Reflecting what those assets would reasonably receive in the open market

When valuing a deceased person’s estate, you need to include assets (property, possessions and money) they owned at their death and certain assets they gave away during the seven years before they died. The valuation must accurately reflect what those assets would reasonably receive in the open market at the date of death. Valuing the deceased person’s estate is one of the first things you need to do as the personal representative. You won’t normally be able to take over management of their estate (called ‘applying for probate’ or sometimes ‘applying for a grant of representation/confirmation’) until all or some of any Inheritance Tax that is due has been paid.

 

But bear in mind that Inheritance Tax is only payable on values above £325,000 (2010/11).

The valuation process
This initially involves taking the value of all the assets owned by the deceased person, together with the value of:

- their share of any assets that they own jointly with someone else

- any assets that are held in a trust, from which they had the right to benefit

- any assets which they had given away, but in which they kept an interest – for instance, if they gave a house to their children but still lived in it rent-free

- certain assets that they gave away within the last seven years

Next, from the total value above, deduct everything that the deceased person owed, for example:

- any outstanding mortgages or other loans
- unpaid bills
- funeral expenses

(If the debts exceed the value of the assets owned by the person who has died, the difference cannot be set against the value of trust property included in the estate.)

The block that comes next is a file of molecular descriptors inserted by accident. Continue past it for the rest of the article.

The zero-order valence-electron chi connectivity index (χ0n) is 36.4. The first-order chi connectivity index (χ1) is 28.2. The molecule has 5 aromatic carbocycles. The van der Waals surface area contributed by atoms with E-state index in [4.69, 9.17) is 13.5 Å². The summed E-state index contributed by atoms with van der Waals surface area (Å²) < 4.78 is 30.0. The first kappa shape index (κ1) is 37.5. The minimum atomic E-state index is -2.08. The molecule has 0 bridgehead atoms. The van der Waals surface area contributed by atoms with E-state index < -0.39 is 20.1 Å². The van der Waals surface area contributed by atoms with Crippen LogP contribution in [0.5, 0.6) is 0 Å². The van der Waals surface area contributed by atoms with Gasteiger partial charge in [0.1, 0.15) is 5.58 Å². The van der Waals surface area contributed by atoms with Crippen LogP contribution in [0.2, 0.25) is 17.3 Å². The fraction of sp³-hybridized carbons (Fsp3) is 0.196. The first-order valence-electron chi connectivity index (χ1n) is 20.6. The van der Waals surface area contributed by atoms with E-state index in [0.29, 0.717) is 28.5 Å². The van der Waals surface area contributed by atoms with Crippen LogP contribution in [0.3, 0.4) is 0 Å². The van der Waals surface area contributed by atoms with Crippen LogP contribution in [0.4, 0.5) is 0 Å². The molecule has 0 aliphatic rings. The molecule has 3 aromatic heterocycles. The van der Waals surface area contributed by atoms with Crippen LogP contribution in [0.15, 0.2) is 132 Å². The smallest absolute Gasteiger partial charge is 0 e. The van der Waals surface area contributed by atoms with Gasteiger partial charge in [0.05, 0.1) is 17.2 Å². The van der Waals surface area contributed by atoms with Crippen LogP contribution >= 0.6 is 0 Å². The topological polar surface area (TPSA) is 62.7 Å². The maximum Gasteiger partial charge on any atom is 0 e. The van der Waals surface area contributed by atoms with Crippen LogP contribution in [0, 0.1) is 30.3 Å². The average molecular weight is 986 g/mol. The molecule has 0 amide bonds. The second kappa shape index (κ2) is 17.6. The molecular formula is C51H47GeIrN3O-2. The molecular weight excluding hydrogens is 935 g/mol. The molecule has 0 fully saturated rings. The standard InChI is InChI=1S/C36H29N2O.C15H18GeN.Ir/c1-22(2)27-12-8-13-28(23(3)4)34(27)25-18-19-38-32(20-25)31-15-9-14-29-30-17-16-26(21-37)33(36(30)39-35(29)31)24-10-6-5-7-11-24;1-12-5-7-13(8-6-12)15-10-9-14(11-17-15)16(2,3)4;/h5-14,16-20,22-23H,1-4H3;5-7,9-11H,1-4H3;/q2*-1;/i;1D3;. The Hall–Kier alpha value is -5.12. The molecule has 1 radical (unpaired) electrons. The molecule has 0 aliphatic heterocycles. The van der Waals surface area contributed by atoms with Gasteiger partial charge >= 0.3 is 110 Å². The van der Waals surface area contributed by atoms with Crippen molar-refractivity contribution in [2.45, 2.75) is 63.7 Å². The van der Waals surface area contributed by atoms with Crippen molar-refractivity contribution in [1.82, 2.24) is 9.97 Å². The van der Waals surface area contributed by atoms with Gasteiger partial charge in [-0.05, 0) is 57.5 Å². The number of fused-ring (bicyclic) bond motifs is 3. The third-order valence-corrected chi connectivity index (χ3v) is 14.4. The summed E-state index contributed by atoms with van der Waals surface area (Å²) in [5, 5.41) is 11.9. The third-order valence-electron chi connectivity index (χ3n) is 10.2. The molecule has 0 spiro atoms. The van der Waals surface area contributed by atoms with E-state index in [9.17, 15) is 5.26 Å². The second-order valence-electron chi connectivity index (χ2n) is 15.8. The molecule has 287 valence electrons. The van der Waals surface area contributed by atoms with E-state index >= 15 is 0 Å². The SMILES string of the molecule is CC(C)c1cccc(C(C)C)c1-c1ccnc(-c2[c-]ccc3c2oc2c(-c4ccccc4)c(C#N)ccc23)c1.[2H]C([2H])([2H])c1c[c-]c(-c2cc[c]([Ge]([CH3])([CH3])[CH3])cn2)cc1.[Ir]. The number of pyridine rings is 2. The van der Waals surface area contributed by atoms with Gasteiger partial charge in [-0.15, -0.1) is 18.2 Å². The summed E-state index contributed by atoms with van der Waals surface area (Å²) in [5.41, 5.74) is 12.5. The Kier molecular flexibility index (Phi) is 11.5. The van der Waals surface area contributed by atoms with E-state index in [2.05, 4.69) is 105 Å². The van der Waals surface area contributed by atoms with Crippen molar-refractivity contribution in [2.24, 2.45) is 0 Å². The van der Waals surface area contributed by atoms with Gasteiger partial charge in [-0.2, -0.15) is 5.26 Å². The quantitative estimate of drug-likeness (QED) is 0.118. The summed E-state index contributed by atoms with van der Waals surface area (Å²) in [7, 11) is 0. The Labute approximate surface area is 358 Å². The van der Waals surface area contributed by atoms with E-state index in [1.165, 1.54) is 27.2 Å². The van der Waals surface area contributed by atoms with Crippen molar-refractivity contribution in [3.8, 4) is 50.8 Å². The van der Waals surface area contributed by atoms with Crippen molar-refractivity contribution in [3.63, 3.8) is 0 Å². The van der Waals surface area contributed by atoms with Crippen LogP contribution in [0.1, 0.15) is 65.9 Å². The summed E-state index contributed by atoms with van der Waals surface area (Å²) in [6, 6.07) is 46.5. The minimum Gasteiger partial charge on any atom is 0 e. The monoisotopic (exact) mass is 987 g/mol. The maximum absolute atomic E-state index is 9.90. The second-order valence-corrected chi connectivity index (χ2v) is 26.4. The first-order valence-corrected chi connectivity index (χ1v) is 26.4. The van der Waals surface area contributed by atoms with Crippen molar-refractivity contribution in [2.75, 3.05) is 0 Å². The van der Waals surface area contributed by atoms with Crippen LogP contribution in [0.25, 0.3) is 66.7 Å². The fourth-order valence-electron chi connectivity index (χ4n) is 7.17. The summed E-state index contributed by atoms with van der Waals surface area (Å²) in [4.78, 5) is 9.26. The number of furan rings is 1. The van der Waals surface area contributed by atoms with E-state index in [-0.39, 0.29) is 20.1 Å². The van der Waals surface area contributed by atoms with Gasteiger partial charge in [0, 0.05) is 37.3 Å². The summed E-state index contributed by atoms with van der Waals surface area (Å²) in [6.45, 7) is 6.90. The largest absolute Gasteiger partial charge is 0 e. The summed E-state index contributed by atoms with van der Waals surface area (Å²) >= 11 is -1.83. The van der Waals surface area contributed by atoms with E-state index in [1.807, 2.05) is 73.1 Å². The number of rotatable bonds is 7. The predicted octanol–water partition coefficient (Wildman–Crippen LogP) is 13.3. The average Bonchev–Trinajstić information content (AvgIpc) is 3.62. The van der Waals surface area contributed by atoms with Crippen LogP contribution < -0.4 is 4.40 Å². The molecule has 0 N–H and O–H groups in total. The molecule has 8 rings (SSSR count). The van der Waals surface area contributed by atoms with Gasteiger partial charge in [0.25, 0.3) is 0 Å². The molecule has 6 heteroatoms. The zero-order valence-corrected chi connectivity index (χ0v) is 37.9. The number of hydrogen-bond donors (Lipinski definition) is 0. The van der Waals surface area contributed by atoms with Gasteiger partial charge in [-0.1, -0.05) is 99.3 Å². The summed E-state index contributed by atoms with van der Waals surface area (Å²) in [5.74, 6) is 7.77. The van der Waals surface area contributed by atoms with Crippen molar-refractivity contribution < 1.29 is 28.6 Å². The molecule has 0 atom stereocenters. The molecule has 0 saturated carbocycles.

The value of all the assets, less the deductible debts, gives you the estate value. The threshold above which the value of estates is taxed at 40 per cent is £325,000 (2010/11).

Use the information available
If you don’t know the exact amount or value of any item, such as an Income Tax refund or household bill, you can use an estimated figure. But rather than guessing at a value, try to work out an estimate based on the information available to you.

The forms on which you’ll need to record the valuation will differ, depending on the expected valuation amount. You complete a form IHT205 for estates where you don’t expect to have to pay Inheritance Tax (called ‘excepted estates’) and a form IHT400 where you do expect to have to pay. The forms vary for excepted estates in Scotland.

You should be able to value some of the estate assets quite easily, for example, money in bank accounts or stocks and shares. In other instances, you may need the help of a professional valuer (or chartered surveyor for valuing a property). If you do decide to employ a valuer, make sure you ask them to give you the ‘open market value’ of the asset. This represents the realistic selling price of an asset, not an insurance value or replacement value.

If the affairs of the estate are complicated, you may want to work with a solicitor to help you value the estate and pay any tax due. If you’re not using a solicitor you can ask HM Revenue & Customs to use form IHT400 to work out any Inheritance Tax due.

Once you’ve completed the relevant tax forms, you also need to complete the relevant probate form.